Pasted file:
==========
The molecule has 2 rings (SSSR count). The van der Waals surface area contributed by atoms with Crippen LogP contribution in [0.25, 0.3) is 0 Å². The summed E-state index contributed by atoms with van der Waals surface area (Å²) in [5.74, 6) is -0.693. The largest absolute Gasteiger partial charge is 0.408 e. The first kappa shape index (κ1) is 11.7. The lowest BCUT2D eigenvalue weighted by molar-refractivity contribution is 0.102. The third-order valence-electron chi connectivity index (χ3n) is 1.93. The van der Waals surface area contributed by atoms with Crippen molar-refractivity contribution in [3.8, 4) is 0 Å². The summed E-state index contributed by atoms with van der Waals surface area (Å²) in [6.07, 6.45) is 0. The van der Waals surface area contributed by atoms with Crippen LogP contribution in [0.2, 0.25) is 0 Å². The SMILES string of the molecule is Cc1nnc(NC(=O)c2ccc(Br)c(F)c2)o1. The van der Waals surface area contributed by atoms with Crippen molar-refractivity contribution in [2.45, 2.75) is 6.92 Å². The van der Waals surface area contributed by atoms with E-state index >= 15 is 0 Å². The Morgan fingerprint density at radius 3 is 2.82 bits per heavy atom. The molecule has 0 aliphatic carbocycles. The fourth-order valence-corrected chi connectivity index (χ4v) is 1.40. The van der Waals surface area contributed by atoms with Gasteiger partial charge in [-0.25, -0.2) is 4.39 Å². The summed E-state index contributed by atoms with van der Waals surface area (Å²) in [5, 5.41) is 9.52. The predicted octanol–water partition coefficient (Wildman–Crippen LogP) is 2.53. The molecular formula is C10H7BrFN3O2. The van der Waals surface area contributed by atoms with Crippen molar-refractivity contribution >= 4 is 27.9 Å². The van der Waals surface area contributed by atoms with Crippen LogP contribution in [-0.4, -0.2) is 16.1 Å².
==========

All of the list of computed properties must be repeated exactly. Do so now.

The molecule has 2 rings (SSSR count). The van der Waals surface area contributed by atoms with Crippen LogP contribution in [0.25, 0.3) is 0 Å². The summed E-state index contributed by atoms with van der Waals surface area (Å²) in [5.74, 6) is -0.693. The largest absolute Gasteiger partial charge is 0.408 e. The first kappa shape index (κ1) is 11.7. The lowest BCUT2D eigenvalue weighted by molar-refractivity contribution is 0.102. The third-order valence-electron chi connectivity index (χ3n) is 1.93. The van der Waals surface area contributed by atoms with Crippen molar-refractivity contribution in [3.8, 4) is 0 Å². The summed E-state index contributed by atoms with van der Waals surface area (Å²) in [6.07, 6.45) is 0. The van der Waals surface area contributed by atoms with Crippen LogP contribution in [0.2, 0.25) is 0 Å². The SMILES string of the molecule is Cc1nnc(NC(=O)c2ccc(Br)c(F)c2)o1. The van der Waals surface area contributed by atoms with Crippen molar-refractivity contribution in [2.45, 2.75) is 6.92 Å². The van der Waals surface area contributed by atoms with E-state index >= 15 is 0 Å². The Morgan fingerprint density at radius 3 is 2.82 bits per heavy atom. The molecule has 0 aliphatic carbocycles. The fourth-order valence-corrected chi connectivity index (χ4v) is 1.40. The van der Waals surface area contributed by atoms with Gasteiger partial charge in [-0.25, -0.2) is 4.39 Å². The summed E-state index contributed by atoms with van der Waals surface area (Å²) in [5, 5.41) is 9.52. The predicted octanol–water partition coefficient (Wildman–Crippen LogP) is 2.53. The molecular formula is C10H7BrFN3O2. The van der Waals surface area contributed by atoms with Crippen molar-refractivity contribution >= 4 is 27.9 Å². The van der Waals surface area contributed by atoms with Crippen LogP contribution in [-0.4, -0.2) is 16.1 Å².